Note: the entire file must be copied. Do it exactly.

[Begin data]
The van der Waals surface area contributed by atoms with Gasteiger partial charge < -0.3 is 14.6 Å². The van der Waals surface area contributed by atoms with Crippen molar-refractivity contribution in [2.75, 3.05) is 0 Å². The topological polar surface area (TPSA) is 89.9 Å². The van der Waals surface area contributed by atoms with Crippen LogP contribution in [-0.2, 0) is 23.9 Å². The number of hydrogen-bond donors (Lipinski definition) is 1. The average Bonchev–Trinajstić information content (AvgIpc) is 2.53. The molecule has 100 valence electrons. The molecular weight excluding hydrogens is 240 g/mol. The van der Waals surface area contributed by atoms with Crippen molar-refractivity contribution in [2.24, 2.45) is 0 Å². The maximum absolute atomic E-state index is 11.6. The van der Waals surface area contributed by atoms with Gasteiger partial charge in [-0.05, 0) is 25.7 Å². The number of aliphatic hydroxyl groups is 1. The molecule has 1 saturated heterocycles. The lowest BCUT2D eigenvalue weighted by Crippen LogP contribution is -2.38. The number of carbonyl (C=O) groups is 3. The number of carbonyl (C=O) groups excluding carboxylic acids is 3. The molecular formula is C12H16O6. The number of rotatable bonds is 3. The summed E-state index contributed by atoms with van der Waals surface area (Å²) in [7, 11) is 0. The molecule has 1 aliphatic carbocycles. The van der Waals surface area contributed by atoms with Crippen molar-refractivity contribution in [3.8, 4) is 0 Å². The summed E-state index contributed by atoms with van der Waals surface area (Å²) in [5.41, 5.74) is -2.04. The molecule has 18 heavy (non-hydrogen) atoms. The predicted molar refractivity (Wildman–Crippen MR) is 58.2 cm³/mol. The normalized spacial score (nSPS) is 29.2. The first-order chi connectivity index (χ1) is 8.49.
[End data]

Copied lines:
The van der Waals surface area contributed by atoms with Gasteiger partial charge < -0.3 is 14.6 Å². The van der Waals surface area contributed by atoms with Crippen molar-refractivity contribution in [2.75, 3.05) is 0 Å². The topological polar surface area (TPSA) is 89.9 Å². The van der Waals surface area contributed by atoms with Crippen LogP contribution in [-0.2, 0) is 23.9 Å². The number of hydrogen-bond donors (Lipinski definition) is 1. The average Bonchev–Trinajstić information content (AvgIpc) is 2.53. The molecule has 100 valence electrons. The molecular weight excluding hydrogens is 240 g/mol. The van der Waals surface area contributed by atoms with Crippen molar-refractivity contribution in [2.24, 2.45) is 0 Å². The maximum absolute atomic E-state index is 11.6. The van der Waals surface area contributed by atoms with Gasteiger partial charge in [-0.05, 0) is 25.7 Å². The number of aliphatic hydroxyl groups is 1. The molecule has 1 saturated heterocycles. The lowest BCUT2D eigenvalue weighted by Crippen LogP contribution is -2.38. The number of carbonyl (C=O) groups is 3. The number of carbonyl (C=O) groups excluding carboxylic acids is 3. The molecular formula is C12H16O6. The number of rotatable bonds is 3. The summed E-state index contributed by atoms with van der Waals surface area (Å²) in [7, 11) is 0. The molecule has 1 aliphatic carbocycles. The van der Waals surface area contributed by atoms with Crippen molar-refractivity contribution in [3.8, 4) is 0 Å². The summed E-state index contributed by atoms with van der Waals surface area (Å²) in [5.41, 5.74) is -2.04. The molecule has 18 heavy (non-hydrogen) atoms. The predicted molar refractivity (Wildman–Crippen MR) is 58.2 cm³/mol. The normalized spacial score (nSPS) is 29.2. The first-order chi connectivity index (χ1) is 8.49.